Replacing missing teeth is important. The gap left by a missing tooth can mean more strain is put on the teeth at either side. A gap can also mean your bite is affected, because the teeth next to the space can lean into the gap and change the way the upper and lower teeth bite together. This can then lead to food getting packed into the gap, which causes tooth decay and gum disease.
Having a dental bridge or partial denture to fill a gap in your teeth can also give you a more aesthetically pleasing appearance and enhance your self-confidence as well as increasing chewing efficiency and improving your speech.
How missing teeth are replaced is dependant on the number missing and where these teeth are in your mouth. The condition of the remaining teeth will also affect the options given.
We're pleased to work with dental technician John Davies of the John Davies Dental Laboratory.
There are two types of bridges.
It can take up to 6 months for your gums to heal properly after an extraction. This means that you may need to have a temporary denture before the bridge is fitted.
You can have a bridge only if you have enough strong teeth with good bone support. The dentist will help you decide if a bridge is the best way of replacing your missing teeth.
Bridges are usually made of porcelain bonded to precious metal. Sometimes other non-precious metals are used in the base for strength. Zirconia bridges are made entirely of a special type of strong ceramic.
You will need to clean your bridge every day, to prevent problems such as bad breath and gum disease. You also have to clean under the false tooth every day. The dentist or hygienist will show you how to use a bridge needle or special floss, as a normal toothbrush cannot reach.
This is a plate with one or more false teeth on it. It may be all plastic or a mixture of metal and plastic. Both types may have clips (clasps) to help keep the denture in place in your mouth. Depending on where they are, some of these clips may show when you smile or open your mouth.
Plastic partial dentures are less expensive to manufacture. But unless they are designed very carefully they can damage the teeth they fit against.
Metal partial dentures are usually made from an alloy of cobalt and chromium, and they are much stronger. They are lighter to wear and can be supported by the remaining teeth. Although the base is metal, they have gum-coloured plastic and natural-looking teeth fixed to them. They are more expensive than plastic ones.
Metal dentures also allow temperature to be transferred which makes the eating process seem less alien as with the plastic dentures.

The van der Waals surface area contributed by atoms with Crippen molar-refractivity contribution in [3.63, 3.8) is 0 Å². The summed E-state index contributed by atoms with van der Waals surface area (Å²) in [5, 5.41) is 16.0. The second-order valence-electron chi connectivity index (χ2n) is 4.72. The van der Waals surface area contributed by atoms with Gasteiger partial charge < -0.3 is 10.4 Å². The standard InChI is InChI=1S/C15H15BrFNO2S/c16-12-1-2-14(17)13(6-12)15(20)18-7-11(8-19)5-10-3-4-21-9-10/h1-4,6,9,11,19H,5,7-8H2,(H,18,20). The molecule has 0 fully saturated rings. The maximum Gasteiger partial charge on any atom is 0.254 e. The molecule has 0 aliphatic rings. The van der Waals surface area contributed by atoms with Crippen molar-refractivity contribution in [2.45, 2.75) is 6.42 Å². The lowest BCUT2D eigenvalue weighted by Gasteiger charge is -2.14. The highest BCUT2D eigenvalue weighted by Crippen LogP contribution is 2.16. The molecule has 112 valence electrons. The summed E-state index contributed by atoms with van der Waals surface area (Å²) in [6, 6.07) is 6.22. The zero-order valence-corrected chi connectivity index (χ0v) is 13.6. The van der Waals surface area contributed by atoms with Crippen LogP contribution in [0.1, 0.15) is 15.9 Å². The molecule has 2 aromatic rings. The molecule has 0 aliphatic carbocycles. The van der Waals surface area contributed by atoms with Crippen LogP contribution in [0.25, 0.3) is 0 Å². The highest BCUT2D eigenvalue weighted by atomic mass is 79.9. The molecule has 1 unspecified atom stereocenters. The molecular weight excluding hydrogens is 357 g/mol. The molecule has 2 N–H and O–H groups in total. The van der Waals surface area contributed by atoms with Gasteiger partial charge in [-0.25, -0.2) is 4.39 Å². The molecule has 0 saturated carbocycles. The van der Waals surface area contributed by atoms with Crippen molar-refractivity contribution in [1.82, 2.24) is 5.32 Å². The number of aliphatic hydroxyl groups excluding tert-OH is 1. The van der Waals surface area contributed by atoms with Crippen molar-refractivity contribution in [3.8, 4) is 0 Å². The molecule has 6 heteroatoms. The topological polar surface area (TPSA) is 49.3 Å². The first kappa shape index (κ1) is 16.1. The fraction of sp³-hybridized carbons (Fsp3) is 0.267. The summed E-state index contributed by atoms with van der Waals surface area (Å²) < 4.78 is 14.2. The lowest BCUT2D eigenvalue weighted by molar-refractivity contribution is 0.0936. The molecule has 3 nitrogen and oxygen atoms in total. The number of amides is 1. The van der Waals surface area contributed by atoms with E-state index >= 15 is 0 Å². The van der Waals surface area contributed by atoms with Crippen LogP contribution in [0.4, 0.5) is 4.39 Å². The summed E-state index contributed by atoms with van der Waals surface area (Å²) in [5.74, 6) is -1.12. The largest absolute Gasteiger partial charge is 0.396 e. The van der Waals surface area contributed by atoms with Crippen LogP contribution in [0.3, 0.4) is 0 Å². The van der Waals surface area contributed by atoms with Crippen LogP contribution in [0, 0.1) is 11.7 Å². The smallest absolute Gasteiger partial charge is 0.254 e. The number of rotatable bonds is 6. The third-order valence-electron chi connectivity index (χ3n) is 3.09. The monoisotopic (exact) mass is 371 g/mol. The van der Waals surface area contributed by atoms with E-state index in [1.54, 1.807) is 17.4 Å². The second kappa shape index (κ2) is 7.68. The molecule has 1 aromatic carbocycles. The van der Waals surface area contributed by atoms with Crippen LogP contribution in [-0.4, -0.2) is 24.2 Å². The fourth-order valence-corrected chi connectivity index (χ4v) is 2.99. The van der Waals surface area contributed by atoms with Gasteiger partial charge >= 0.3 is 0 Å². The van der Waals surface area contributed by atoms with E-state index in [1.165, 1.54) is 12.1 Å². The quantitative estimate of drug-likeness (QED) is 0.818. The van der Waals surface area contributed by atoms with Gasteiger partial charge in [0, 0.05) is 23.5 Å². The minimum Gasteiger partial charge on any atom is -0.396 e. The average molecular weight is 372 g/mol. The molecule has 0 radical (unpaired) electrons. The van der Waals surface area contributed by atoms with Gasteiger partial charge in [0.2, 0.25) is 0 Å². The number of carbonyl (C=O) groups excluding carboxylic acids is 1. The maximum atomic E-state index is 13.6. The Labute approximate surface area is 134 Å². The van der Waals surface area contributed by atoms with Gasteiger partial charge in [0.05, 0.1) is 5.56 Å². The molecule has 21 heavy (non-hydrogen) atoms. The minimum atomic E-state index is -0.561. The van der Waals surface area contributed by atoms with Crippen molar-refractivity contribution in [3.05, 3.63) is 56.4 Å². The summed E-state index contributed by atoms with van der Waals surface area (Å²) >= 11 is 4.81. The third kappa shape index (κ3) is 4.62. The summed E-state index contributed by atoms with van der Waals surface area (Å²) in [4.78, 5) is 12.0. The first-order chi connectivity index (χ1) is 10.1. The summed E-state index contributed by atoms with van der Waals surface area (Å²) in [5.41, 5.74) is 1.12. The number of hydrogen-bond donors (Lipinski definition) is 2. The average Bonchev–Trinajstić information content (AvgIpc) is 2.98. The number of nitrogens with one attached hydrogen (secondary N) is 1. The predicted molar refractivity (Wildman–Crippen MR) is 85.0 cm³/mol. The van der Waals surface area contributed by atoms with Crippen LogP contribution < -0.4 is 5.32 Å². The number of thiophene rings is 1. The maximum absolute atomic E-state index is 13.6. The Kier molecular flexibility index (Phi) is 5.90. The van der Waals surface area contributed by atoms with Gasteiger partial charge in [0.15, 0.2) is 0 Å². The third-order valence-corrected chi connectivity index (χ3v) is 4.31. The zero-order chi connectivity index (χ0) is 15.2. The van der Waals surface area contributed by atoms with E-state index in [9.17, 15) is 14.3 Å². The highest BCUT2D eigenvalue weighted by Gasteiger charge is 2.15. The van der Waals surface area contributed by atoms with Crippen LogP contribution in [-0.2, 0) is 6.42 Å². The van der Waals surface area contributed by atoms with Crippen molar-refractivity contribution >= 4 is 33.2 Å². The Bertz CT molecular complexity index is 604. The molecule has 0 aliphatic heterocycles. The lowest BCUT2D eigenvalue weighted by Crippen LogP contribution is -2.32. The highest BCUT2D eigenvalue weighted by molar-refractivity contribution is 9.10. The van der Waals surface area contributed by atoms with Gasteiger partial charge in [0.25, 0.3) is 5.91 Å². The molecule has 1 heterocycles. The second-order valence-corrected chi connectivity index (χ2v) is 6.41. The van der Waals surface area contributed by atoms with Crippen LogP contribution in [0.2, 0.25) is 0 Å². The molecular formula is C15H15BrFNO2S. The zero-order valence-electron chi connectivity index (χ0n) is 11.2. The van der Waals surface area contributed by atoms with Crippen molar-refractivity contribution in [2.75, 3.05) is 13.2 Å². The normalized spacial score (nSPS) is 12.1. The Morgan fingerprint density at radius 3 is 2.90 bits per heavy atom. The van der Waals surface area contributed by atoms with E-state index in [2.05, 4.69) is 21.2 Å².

We'll work very closely with you to assess all your options. You will be guided and advised by the dentist, who will review the condition of your remaining teeth and help you to reach the right decision. In most cases a metal-based partial denture gives the best result.
Before the era of the toothbrush people used to use twigs. The twig would be cut to expose the soft interior and the bark peeled back slightly, willow twigs being the most effective. Gwyneth Paltrow can be seen cleaning her teeth this way as the character of Lady Viola in ‘Shakespeare in Love’.
The general rule is: brush, soak and brush again, being careful not to scrub too hard as this may cause grooves in the surface. You can clean your denture over a bowl of water or a folded towel in case you drop it.
You should brush the dentures before soaking them, to help remove any bits of food. Using an effervescent (fizzy) denture cleaner will help remove stubborn stains and leave your denture feeling fresher – you should always follow the manufacturer's instructions.
Use your regular toothpaste and a small- to medium-headed toothbrush. Make sure that you clean all the surfaces of the denture, including the surface which fits against your gums. This is especially important if you use any kind of denture fixative.
If you notice a build-up of stains or scale, it’s time to have the denture cleaned by our dental team.
The dentist may recommend taking out the dentures at night to give the mouth a chance to rest. If you do this, it is important to leave it in water to prevent any warping or cracking.
There are other options, such as using a combination of crowns and partial dentures that can keep the retaining clips out of sight. These are quite specialised dentures, so ask your dentist about them.
And of course, you can have false teeth attached directly to the jawbone - known as implants. The success of this technique means you may be able to replace missing teeth without crowning other teeth.
All our guideline prices are on our treatment costs page, where you can also find details of our finance deals, including 0% finance for treatment plans over £500.